To my many friends who have received copies of my First
Souvenir, and have accepted them in the spirit of love and
charity in which they were given, I wish here to express my
gratitude for their kindness and friendship shown me, and I
venture to hope that my second Souvenir will meet with the
same indulgent reception, awakening and sustaining to the end
a like fraternal sympathy between the author and the reader.
I would wish my friends to appreciate my desire to continue in
the good work of labor and love until the entire 2,000 copies
above enumerated are distributed, and I humbly invoke our



Heavenly Father for divine guidance, not only in this, but in
all the affairs of life.

My friends, one and all, I thank for past favors, and I ask
their neighborly cooperation in the distribution of my Sodve-
NiKS,not only among individuals and families, old school-mates
and scholars (as far as I may be able to supply them), but also
among such Sunday-school and other libraries as may desire
copies. Strangers, too, will not be overlooked, for I am in-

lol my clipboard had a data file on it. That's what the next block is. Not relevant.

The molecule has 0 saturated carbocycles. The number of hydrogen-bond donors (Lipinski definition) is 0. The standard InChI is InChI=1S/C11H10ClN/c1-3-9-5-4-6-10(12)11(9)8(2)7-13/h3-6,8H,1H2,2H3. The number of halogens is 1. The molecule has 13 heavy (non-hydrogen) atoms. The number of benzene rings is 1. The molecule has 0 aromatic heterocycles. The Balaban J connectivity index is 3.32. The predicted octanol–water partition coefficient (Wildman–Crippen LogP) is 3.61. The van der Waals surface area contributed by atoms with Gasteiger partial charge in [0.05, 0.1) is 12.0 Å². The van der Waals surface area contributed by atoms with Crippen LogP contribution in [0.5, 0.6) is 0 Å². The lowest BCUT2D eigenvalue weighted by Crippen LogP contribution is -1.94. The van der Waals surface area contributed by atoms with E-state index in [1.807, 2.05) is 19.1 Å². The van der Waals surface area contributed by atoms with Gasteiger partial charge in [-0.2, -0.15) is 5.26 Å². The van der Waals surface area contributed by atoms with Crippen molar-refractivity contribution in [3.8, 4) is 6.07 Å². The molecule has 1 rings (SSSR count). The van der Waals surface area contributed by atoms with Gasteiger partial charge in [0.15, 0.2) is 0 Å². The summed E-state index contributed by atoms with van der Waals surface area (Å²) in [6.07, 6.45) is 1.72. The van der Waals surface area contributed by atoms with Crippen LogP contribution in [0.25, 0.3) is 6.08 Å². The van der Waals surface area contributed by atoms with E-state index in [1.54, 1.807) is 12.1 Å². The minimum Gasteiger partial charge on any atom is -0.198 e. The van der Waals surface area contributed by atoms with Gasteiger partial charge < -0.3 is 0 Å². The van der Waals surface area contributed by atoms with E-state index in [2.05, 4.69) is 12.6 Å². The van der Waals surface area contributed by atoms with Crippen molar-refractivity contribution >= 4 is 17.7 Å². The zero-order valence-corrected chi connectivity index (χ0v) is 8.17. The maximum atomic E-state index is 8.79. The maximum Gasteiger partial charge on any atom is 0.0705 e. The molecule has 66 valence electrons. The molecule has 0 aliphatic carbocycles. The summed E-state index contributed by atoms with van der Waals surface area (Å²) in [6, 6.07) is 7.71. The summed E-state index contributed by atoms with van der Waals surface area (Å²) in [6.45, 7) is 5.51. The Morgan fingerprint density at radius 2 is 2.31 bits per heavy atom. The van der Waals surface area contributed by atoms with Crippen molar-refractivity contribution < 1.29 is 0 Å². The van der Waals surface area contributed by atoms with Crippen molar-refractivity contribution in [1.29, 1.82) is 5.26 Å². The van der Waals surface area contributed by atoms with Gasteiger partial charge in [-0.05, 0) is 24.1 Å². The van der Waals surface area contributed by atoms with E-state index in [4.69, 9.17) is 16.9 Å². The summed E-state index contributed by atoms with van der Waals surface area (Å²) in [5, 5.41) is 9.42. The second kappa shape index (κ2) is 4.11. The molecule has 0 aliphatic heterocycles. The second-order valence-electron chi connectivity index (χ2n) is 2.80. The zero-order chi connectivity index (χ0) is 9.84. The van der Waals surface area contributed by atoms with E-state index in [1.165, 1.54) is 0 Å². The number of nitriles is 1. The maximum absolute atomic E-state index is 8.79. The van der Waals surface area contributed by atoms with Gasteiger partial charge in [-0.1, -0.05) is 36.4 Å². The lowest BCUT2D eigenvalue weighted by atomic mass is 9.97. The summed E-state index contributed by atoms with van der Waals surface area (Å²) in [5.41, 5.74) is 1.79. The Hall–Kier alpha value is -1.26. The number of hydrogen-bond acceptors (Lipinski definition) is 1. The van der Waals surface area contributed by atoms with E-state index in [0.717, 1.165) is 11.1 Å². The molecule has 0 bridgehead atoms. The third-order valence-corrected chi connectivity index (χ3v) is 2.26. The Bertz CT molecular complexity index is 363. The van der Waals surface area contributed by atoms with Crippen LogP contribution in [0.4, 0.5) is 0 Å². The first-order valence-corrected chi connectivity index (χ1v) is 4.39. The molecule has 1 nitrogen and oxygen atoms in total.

debted to many such for kindnesses and courtesies, both at
home and abroad. In this labor I have at heart simply the
good of my fellow-men, in general, nothing sectarian entering
into my motives.

My publishers are pleased to compliment me on what they
call my "tireless energy in behalf of philanthropy," but I
desire no more credit than is strictly due me. I LOVE LA-
BOR, and while some men "tire themselves in pursuit of
rest, " I do not think the clock can upbraid me with any waste
of time.

I do not suppose that any book has ever been written with-
out some object in view; and my Souvenies are no exception
to the rule. In writing and gratuitously distributing these
books I have an object and a reason that bring to me un-
bounded pleasure. I realize that instead of the world owing
me a living, I am the debtor to the world and to posterity. I
have lived over half a century, and I think it is now time to
make an effort to pay off the debt. Surely I have a mission
in this world, else I would not be here; and should not this
mission be to no good as I have opportunity and means ? When